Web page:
The Wind. A Documentary Thriller
Maciej KubickiAnna Kepinska
The foehn wind, known as the Halny, shatters the Polish and the Slovakian Tatra mountains several times each year. It is a wind that blows from the south, causing a rise in temperature and a drop in air humidity, and comes with sudden gusts causing an incredible amount of damage. Trees – even entire parts of forests – collapse, bridges fall and houses are destroyed. Beyond the material destruction, locals also believe it holds the power to play with people’s minds.
Following the lives of three main characters in the Polish part of the Tatra mountains, Michal Bielawski’s film is an intense and atmospheric portrayal of nature’s incredible force and how it relates to people’s lives. Their lives seem structured around the wind’s coming, from the tension that builds for its arrival, when hell breaks lose and disaster strikes, to the calm of its aftermath.
Beyond the material destruction, locals also believe it holds the power to play with people’s minds.
In a subtle way, Halny is also a charater. It is a force to reckon with, but in the region it is revered as if supernatural. Its coming is felt with anticipation. The locals fear it and brace accordingly. They believe these times also increase the suicide rate. This belief is so deeply rooted in the local culture, it has promted researchers to study it, finding that Halny did not change the probability of suicide, yet it increased its risk in summer and autumn.
A long anticipated prophecy
A middle-aged poetess, a grandpa with a mustache and a shell decorated hat, and a young woman working in an ambulance, all go about their lives. We see fragments of their days and moods, both uneventfull and intense. As the number of ambulance calls increases, the man manages his farm, and the poetess buys a piece of the region’s beloved forest, there is sense of iminent danger in the air, ready to materialize at any moment. The force of nature is preparing something, and all three characters prepare for it. The unexpected lies in the details – the moving clouds, the closeup on the trees texture, the earth moving just a bit today and then again a little bit tomorrow.
By the time the snow and darkness comes, the arrival of Halny feels like a long anticipated prophecy. Trees start to fall, emergency calls come rolling in, the wind is fierce, threatening, and seemingly without end. The grandpa’s house burns down, people collapse – the world seems to fall apart.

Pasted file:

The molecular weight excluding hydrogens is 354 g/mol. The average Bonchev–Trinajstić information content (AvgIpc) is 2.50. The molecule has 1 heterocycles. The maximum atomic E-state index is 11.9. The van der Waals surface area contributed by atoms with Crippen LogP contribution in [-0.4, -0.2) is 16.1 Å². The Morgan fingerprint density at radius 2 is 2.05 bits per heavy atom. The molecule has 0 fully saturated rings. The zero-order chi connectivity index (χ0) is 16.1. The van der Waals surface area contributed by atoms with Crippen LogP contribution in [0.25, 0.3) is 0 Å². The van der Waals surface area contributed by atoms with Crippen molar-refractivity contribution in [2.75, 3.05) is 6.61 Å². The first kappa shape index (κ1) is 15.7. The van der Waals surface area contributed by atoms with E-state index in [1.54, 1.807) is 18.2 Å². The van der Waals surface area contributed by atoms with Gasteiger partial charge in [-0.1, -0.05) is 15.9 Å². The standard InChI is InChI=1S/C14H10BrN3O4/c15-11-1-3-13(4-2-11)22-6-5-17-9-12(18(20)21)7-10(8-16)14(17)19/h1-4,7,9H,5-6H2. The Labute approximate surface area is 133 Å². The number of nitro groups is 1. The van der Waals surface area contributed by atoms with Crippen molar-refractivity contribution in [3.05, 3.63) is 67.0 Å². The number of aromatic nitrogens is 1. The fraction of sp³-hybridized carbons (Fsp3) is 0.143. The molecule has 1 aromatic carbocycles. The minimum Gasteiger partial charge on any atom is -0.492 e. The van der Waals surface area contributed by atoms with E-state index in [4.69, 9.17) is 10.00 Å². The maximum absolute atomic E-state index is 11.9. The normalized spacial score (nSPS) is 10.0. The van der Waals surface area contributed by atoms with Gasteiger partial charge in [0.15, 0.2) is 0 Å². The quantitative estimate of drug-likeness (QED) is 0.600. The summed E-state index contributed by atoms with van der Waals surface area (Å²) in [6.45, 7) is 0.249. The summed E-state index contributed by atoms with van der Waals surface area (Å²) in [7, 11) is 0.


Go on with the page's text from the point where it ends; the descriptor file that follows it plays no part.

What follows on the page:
By the time the snow and darkness comes, the arrival of Halny feels like a long anticipated prophecy
Halny destroys all that is safe and lovely. It hits humans at the core of what makes them feel at home. After the wind has passed, the grandpa has to clean his farm from the remains of the fire, while the poetess’ piece of forest is all but destroyed. Yet, there is a sense of peace after the disaster, the moment of respite, to put all the shattered pieces back together.
Bielawski’s film feels like finding cinema in reality, but not reality put in the mold of cinematic form. His shots have atmosphere and texture, following the characters’ lives and nature’s changes, all mixed with alarming emergency calls.
But a matter of time
The film could be mistakenly understood as simple, although it is anything but. Each scene and element are carefully curated and combined, to build the overall crescendo of unease at its core. In fact, watching The Wind is not so much about the story as it is about feeling and exploring through the senses. It is an emotional journey with a sense of increasing danger that feels both real and unreal at the same time.
It is but a matter of time until the wind comes back.
Through Bielawski’s shots, nature reclaims its mystery and might. The forests, the wind and the snowstorms are impressive, and they seem possesed by something bigger – something untamable and overwhelming. Its moods are unpredictable, with strength beyond human control. This force calls for humbleness in front of nature, and a sort of reference in front of what its mighty strenght might or might not do.
Overall, The Wind is a metaphor for power. The world where Halny rules is a world in itself. A world where time is cut into three parts: before, during, and after. Watching it shakes the feeling of nature being home, of us having power over nature. This fear works as a reminder that nature could change its aparent benevolent ways, moving from nurturing us, to destroying us in the blink of an eye.
Bielawski brings forward these ideas through a visual and emotional journey, and the unsettling feeling of this truth remains after its conclusion. In the aftermath of Halny, the community – and the viewer – need time to heal from the destruction and the emotional wounds it has created, all while knowing it is but a matter of time until the wind comes back.